TIL I finally learned when to use unowned as opposed to using weak.

  • Under the hood: unowned is essentially a force-unwrap of a weak capture, with all that it entails. Because of this using it slightly more dangerous.
  • Crash danger: Accessing an unowned reference while it’s nil will cause a crash.
  • Compilation error: Every weak reference, must be an optional property. Otherwise you’ll get a compilation error:
weak var delegate: DataEntryDelegate = DataHandler() // ERROR: 'weak' variable should have optional type 'DataEntryDelegate?'
  • Call site: Unlike weak references, it’s not mandatory for unowned references to be an optional. This makes the call site cleaner i.e. you don’t have to do the optional unwrapping dance.


Use unowned for async/network operations. Because the object may become nil and then accessing it would crash!


Only use unowned when you’re certain that something can never be nil and you just want cleaner looking code. e.g. you need to break the reference cycle between a childVC & ParentVC. Obviously a childVC can’t be on the stack if its parent is nil. So that’s a good example.

Note: You could use weak, which then you’d have to do optional unwrapping. However it’s just not as clean as using unowned


The docs say:

In contrast, use an unowned reference when the other instance has the same lifetime or a longer lifetime

Unlike a weak reference, an unowned reference is expected to always have a value. As a result, marking a value as unowned doesn’t make it optional, and ARC never sets an unowned reference’s value to nil.

Example (from Apple):

class Customer {
    let name: String
    var card: CreditCard?
    init(name: String) {
        self.name = name
    deinit { print("\(name) is being deinitialized") }

class CreditCard {
    let number: UInt64
    unowned let customer: Customer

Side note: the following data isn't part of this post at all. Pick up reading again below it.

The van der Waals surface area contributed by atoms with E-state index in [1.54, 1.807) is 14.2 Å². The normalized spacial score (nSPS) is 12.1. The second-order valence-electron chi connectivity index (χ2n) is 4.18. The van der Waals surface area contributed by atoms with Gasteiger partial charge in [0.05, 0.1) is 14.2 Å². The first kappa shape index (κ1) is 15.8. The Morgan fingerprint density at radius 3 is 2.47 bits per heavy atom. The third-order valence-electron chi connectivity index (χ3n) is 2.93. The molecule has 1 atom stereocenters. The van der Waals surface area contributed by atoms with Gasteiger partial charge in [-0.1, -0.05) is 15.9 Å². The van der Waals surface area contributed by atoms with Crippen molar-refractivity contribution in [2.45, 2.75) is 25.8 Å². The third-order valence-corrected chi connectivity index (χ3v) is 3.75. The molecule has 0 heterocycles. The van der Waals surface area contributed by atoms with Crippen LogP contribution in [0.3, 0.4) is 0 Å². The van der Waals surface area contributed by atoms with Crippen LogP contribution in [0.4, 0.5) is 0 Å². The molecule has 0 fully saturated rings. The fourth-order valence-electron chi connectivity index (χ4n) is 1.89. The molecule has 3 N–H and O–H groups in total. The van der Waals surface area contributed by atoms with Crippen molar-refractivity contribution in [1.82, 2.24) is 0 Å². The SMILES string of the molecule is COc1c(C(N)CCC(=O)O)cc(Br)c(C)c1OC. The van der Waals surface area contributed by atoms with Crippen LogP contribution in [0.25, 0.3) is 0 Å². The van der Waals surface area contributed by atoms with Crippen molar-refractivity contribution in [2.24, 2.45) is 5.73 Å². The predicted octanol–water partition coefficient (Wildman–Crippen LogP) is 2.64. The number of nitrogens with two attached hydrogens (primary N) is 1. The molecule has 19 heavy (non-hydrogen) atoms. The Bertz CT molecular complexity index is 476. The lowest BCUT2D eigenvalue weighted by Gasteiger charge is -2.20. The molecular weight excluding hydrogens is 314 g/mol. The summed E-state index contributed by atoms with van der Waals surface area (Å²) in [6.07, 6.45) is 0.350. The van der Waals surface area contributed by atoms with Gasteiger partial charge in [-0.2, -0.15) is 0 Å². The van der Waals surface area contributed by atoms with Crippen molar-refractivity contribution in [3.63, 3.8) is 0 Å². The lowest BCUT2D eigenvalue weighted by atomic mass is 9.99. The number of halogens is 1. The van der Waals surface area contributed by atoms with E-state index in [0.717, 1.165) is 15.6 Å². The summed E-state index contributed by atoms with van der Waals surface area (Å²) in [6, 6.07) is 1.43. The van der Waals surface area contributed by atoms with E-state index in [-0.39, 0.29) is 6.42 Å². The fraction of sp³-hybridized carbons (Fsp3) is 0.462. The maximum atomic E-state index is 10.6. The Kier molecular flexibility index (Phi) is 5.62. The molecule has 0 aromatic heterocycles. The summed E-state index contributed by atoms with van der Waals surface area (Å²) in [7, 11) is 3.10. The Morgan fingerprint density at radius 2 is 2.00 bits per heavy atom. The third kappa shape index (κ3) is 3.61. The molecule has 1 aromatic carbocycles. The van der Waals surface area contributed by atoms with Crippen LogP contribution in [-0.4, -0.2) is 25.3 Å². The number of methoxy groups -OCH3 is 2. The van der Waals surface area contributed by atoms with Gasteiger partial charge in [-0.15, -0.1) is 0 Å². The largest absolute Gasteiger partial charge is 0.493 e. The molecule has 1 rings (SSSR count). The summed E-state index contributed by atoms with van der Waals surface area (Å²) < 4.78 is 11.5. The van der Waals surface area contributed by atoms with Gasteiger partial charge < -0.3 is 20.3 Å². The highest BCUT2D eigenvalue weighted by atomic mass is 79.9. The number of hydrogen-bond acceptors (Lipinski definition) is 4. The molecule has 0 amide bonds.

init(number: UInt64, customer: Customer) {
        self.number = number`
        self.customer = customer
    deinit { print("Card #\(number) is being deinitialized") }

Because a credit card will always have a customer, you define its customer property as an unowned reference, to avoid a strong reference cycle.

How does the crash look like?

class ViewController: UIViewController {
    var original: UIViewController?
    unowned var unowned: UIViewController = UIViewController() // doing this just because we need to initialize all non-optional properties...
    override func viewDidLoad() {
        original = UIViewController()
        unowned = original!
        original = nil
        print(unowned) // Thread 1: signal SIGABRT --- Fatal error: Attempted to read an unowned reference but the object was already deallocated
        print(original!) // Fatal error: Unexpectedly found nil while unwrapping an Optional value

A crash for an unowned reference that’s been deallocated is:

signal SIGABRT — Fatal error: Attempted to read an unowned reference but the object was already deallocated

Why is it named unowned?

Naming it “unowned” clearly communicates that the reference doesn’t contribute to ownership or memory management.
It’s meant to emphasize its passive role in memory management and the importance of carefully ensuring its validity within the expected lifespan relationship. It’s a clear and intentional choice that conveys both the benefit and the potential risk associated with this type of reference.

The naming strategy aligns with several other syntax that Apple has for ‘undefined’, ‘unreferenced’, ‘unsafe’, ‘UnsafePointer’